I’m in the process of preparing a guest post for a large blog (I’m cold-emailing, so you can hope that it will be accepted!) and as a part of the post I state our net worth. While I do spending updates here every month, per Kyle’s request I am a little cagey about how much we save (we stick with percentages) and we’ve never said exactly how much we have in savings. So it’s a bit intimidating to publish the number that we’ve kept close to the vest – more so for Kyle than for me, really. (But he did give his permission! For the sake of page views.) Even writing about meeting our first retirement savings milestone was a big reveal to us.
I think we’re way more open about our financial picture than most people are – which is not that surprising since we have this blog on the subject. But even way before we started the blog we were very open with our peers. Surviving in the DC area on $24k/year is no walk in the park, and neither is trying to accomplish everything we are here in Durham on our stipends. We need the support and knowledge of our communities.
It’s easy to talk with our local friends about money. Our grad school friends all make more or less the same amount of money that we do so there’s no awkwardness about admitting the low pay thing. Our church friends usually have very similar values regarding how to view and treat money. However, we don’t often go to the big picture, like our percentage-based budgeting, with our grad school friends, and we don’t often get down into numbers with our church friends, so no one necessarily sees the big picture.
We also talk with our parents about money occasionally, but those conversations can be a bit more fraught as we have different opinions on things like insurance and retirement planning. We can’t get too far into these conversations without having to start backpedaling for fear of offending. However, talking about retirement savings with my sister has really helped her along in her financial journey.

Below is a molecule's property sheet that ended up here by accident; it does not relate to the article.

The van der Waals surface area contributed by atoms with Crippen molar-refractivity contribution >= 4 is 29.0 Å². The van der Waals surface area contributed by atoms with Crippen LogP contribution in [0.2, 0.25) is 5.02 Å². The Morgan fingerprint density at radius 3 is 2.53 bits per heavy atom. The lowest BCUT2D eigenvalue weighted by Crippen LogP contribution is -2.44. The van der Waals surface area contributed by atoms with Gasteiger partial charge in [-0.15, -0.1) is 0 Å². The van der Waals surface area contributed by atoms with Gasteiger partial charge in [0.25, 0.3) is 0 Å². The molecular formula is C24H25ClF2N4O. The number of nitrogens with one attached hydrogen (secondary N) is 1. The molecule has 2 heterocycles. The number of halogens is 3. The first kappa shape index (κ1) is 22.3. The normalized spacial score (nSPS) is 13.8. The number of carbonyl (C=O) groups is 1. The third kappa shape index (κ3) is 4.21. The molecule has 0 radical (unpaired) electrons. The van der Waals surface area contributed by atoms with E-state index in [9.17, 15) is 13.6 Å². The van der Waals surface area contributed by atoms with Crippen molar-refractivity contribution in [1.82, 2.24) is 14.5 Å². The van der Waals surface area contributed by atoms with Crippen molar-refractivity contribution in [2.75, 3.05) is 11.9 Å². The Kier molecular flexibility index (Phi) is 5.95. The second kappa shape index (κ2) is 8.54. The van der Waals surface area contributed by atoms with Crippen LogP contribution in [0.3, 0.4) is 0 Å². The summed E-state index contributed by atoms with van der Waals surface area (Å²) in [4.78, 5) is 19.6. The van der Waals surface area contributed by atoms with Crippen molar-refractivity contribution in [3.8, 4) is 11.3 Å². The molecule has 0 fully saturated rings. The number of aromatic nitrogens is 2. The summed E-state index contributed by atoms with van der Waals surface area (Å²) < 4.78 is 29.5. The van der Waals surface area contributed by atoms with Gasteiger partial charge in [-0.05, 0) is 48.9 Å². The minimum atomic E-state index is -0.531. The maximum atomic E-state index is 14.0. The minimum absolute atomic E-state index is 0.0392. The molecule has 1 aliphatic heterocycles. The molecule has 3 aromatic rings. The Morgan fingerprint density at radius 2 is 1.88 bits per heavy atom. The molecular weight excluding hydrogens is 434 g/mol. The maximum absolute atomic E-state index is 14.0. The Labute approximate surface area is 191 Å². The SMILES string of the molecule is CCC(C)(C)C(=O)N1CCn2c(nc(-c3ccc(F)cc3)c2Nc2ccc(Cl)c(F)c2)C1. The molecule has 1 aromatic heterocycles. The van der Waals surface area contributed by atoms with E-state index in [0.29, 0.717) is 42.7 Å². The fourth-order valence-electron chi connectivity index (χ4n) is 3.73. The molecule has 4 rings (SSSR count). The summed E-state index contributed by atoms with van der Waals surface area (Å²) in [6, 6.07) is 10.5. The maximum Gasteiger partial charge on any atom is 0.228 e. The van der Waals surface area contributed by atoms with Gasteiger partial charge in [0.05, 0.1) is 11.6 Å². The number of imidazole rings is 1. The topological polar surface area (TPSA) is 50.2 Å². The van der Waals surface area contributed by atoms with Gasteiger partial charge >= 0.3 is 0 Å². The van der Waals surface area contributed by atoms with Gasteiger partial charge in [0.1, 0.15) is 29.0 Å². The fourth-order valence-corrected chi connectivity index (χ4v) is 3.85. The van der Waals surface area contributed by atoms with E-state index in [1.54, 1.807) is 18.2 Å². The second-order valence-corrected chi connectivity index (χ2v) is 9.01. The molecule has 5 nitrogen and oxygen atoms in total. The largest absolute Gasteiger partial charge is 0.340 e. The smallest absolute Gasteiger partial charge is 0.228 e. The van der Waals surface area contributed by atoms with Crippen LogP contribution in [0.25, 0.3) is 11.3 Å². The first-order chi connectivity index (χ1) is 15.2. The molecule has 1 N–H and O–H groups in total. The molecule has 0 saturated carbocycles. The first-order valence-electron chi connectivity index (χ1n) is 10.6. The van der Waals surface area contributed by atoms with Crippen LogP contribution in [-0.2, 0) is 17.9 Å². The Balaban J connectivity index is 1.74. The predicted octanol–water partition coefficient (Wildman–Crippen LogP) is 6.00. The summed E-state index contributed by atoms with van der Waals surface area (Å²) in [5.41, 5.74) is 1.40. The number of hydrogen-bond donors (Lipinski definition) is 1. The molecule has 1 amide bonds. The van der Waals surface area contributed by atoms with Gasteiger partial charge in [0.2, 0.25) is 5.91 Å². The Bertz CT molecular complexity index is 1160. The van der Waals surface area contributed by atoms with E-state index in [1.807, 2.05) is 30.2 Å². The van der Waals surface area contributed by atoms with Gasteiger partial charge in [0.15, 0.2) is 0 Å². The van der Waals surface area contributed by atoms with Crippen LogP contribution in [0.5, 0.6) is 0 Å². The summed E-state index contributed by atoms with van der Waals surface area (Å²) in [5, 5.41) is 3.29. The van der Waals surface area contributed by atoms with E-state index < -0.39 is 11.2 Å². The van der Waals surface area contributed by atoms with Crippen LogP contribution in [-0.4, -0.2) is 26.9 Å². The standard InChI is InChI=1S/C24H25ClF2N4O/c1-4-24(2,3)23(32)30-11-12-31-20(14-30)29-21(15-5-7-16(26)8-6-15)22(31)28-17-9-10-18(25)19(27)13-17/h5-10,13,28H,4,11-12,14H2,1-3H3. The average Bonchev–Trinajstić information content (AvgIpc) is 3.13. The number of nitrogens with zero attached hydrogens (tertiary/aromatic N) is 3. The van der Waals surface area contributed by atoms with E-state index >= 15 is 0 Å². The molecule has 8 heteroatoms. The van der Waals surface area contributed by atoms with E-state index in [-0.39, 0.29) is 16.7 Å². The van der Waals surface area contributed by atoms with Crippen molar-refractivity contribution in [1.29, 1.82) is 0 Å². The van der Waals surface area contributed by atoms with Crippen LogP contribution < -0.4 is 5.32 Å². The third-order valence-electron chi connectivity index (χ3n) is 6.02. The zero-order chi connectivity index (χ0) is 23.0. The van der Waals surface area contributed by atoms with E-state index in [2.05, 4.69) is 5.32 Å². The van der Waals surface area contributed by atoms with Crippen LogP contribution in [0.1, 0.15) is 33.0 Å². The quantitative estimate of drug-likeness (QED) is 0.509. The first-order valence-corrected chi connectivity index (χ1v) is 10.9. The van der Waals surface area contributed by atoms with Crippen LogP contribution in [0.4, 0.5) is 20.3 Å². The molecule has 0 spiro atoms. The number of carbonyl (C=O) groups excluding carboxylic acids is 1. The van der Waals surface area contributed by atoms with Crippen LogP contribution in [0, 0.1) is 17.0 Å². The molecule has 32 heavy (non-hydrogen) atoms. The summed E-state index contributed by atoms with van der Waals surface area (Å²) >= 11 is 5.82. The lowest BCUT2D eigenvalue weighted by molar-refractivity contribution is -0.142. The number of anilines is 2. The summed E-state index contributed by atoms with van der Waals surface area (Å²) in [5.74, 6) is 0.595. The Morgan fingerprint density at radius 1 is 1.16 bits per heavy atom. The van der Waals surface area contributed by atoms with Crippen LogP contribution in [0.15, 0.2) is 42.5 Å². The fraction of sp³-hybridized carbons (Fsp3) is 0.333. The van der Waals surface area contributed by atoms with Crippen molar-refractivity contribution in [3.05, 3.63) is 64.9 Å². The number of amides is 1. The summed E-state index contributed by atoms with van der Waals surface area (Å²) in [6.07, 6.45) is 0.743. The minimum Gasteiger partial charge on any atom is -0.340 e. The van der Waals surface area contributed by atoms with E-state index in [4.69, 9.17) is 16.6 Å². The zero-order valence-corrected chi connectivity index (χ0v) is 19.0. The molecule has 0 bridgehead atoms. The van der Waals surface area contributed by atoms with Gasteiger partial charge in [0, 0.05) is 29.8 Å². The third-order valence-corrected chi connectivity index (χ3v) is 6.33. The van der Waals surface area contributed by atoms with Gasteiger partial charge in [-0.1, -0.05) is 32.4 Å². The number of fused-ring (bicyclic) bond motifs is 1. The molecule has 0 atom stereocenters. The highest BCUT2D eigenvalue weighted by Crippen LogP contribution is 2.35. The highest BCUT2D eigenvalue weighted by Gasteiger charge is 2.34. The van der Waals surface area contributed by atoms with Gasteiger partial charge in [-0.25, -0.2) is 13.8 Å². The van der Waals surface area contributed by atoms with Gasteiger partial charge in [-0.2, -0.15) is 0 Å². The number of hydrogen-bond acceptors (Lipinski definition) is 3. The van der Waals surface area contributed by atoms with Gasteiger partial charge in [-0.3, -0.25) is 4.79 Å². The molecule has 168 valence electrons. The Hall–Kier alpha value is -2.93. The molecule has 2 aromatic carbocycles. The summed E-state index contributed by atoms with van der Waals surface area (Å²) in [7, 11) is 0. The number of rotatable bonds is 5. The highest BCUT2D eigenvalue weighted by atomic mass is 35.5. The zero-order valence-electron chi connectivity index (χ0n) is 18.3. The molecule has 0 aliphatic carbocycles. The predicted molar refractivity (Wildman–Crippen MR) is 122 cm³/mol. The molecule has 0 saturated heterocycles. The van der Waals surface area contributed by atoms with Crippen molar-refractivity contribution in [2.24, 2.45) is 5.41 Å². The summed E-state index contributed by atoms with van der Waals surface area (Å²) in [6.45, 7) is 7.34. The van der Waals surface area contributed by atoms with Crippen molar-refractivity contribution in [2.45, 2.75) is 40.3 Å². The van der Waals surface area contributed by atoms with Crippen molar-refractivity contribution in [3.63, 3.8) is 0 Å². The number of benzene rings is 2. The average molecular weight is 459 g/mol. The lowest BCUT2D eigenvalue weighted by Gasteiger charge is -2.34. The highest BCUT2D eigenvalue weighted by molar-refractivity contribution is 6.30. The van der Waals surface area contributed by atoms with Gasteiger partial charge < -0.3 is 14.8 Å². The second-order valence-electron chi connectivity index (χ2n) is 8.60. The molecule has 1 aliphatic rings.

But in all those different types of conversations, our net worth has only come out once or twice. If the various smaller conversations and what we write here consist of us showing a bit of knee or shoulder, we consider revealing our net worth to be getting completely naked. And apparently we’re preparing to do that in front of the whole internet! We’ll be going from a close friend or two knowing our net worth to potentially literally anyone. At least it will just be a snapshot in time, though, and will become outdated quickly.
I guess the people I’m most apprehensive about seeing our net worth are friends and extended family members who are older/more established than us. (Not that most of those people are immersed in the PF blogosphere!) I’m not sure if they will be thinking more or less of us knowing how much we make and how much we’ve saved, but it might change how they view or interact with us.
I’m pretty unconcerned with how the people of the internet/the readers of this blog will view us, though. If they think we’re doing awesome that would be nice to hear. If they have some criticisms of what we’re up to I’ll be open to considering those. I would be most disappointed for them to be bored or for the post to have little response.
What’s the most sensitive aspect of your financial picture (net worth for us)? Who knows your balance sheet or income/spending, in whole or part? How much do you reveal on your blog and would it be different if you were more anonymous?
photo from Free Digital Photos